You may have seen the media interest around recent reports regarding a former female employee of KPMG US who is filing a $350m class action lawsuit against the firm. I read with interest the opinion of Arvind Hickman, the Editor of the International Accounting Bulletin, in his report about the case.
While this case brings to light that gender equality is still very much a corporate culture issue (certainly not restricted to the accounting profession), I believe it is equally important to recognise that gender imbalances are, albeit slowly, being addressed around the world.
Take our US member firm as an example. More than half of the employees at RSM McGladrey, are female. The firm is also listed in the 2010 Working Mother 100 Best Companies list, and importantly, 37 percent of its female workforce is in a senior management position.
The International Accounting Bulletin’s recent coverage of the KPMG US case provides some geographical trends worth sharing:
“Russia has the largest proportion of women at senior level with 37 percent.”
“In the UK, only 6 percent of senior positions were held by women in 1998. In 2008 this had grown to 20 percent.”
“In South Africa, 29 percent of partners and senior executives are women…”
These statistics are encouraging but there is clearly still a long way to climb on the equality ladder and large question marks on how to tackle this issue. Back in February I wrote a blog post about what impact the Lord Davies Enquiry might have on women taking senior management positions in UK boardrooms. There is global progress on these issues – slow change is better than no change.
Lord Davies, former chief executive of Standard Chartered, will tomorrow (24 February) announce recommendations resulting from his inquiry into barriers preventing women from taking top jobs in the UK boardroom. He is expected to call for a fifth of FTSE 350 board members to be women by 2013, rising to a quarter by 2015. Meanwhile, European Union Justice Commissioner Viviane Reding has targeted that 30% of board directors will be women by 2015 and 40% by 2020. To achieve this it is possible businesses will be faced with the enforcement of quotas.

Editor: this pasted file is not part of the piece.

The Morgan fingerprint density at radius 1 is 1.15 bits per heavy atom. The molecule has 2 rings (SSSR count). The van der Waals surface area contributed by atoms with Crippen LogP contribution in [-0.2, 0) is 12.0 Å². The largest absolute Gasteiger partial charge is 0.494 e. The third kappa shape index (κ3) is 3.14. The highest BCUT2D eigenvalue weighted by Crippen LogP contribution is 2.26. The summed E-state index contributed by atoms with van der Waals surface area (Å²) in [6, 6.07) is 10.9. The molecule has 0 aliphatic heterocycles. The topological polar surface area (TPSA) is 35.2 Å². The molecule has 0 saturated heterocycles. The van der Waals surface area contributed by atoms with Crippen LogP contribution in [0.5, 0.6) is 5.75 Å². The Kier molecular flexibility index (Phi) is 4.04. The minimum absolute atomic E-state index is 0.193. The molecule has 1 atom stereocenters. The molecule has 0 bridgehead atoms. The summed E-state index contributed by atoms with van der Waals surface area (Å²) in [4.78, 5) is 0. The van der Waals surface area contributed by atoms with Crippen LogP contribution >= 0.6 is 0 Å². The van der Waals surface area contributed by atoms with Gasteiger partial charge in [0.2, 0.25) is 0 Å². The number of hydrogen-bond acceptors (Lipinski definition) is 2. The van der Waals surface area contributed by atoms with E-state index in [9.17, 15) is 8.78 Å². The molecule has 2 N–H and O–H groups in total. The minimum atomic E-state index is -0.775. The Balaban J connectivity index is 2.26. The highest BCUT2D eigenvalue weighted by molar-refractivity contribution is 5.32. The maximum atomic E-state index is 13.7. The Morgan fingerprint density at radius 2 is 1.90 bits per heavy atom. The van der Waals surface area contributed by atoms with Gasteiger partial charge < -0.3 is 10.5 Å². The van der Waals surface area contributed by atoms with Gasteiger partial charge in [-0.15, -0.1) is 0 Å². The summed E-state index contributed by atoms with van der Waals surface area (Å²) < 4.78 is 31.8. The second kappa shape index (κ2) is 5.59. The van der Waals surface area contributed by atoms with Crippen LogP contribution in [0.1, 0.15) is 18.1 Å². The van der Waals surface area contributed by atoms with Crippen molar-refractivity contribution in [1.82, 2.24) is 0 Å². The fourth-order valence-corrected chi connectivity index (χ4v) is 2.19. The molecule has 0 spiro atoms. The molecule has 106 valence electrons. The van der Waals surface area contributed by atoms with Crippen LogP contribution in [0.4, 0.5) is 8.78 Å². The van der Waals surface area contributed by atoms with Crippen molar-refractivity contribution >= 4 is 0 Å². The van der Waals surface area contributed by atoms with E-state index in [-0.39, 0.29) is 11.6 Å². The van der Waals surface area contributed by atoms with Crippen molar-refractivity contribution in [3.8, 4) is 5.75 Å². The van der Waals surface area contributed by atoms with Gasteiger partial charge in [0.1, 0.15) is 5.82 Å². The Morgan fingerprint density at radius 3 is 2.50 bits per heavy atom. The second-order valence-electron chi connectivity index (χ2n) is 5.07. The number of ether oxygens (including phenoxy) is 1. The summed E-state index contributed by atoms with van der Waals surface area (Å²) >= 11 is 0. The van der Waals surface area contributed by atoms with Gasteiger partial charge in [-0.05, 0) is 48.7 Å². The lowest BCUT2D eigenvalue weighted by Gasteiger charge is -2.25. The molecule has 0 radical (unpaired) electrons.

Is this going to be a massive shift?
Only 12.5% of directors in FTSE 100 companies are women. This figure hasn’t changed in the last three years. In the US, women currently hold 15.7 percent of board seats at Fortune 500 companies. In both 2009 and 2010, more than 50 percent of these companies had at least two women board directors, yet more than 10 percent had no women serving on their boards.
There is an issue and it is right that it is being addressed. At the same time it is important to recognise that there has been great progress. Female executives now lead some of the world’s most recognisable companies and institutions - Carol Bartz at Yahoo, Irene B. Rosenfeld at Kraft, Andrea Jung at Avon, and until recently Dame Clara Hurse at the London Stock Exchange. On the global political stage, we have female leaders in major markets – Germany, Argentina and Brazil.
When I was appointed in 2005, I was the only female chief executive of a top ten global accounting network and so I am often asked my views on gender in the accounting profession. At RSM International we have firms all over the world and in most countries, the sector continues to be dominated by men, in terms of numbers. In many large markets, over 50% of accounting recruits are women yet we are nowhere near 50% in terms of partners. Progress has certainly been made with regard to retention of women but more remains to be done.
Across all sectors, I believe there is no one-size-fits-all global solution. While quotas may work in some countries and sectors, others would benefit from more work in investigating retention rates and this is likely to include analysing perceptions and attitudes within companies towards women at the top. I have always said that in business, results matter and getting the right people, male or female, is more important than quotas. But perhaps a little encouragement, like those being explored through the Lord Davies inquiry, would go a long way in driving change.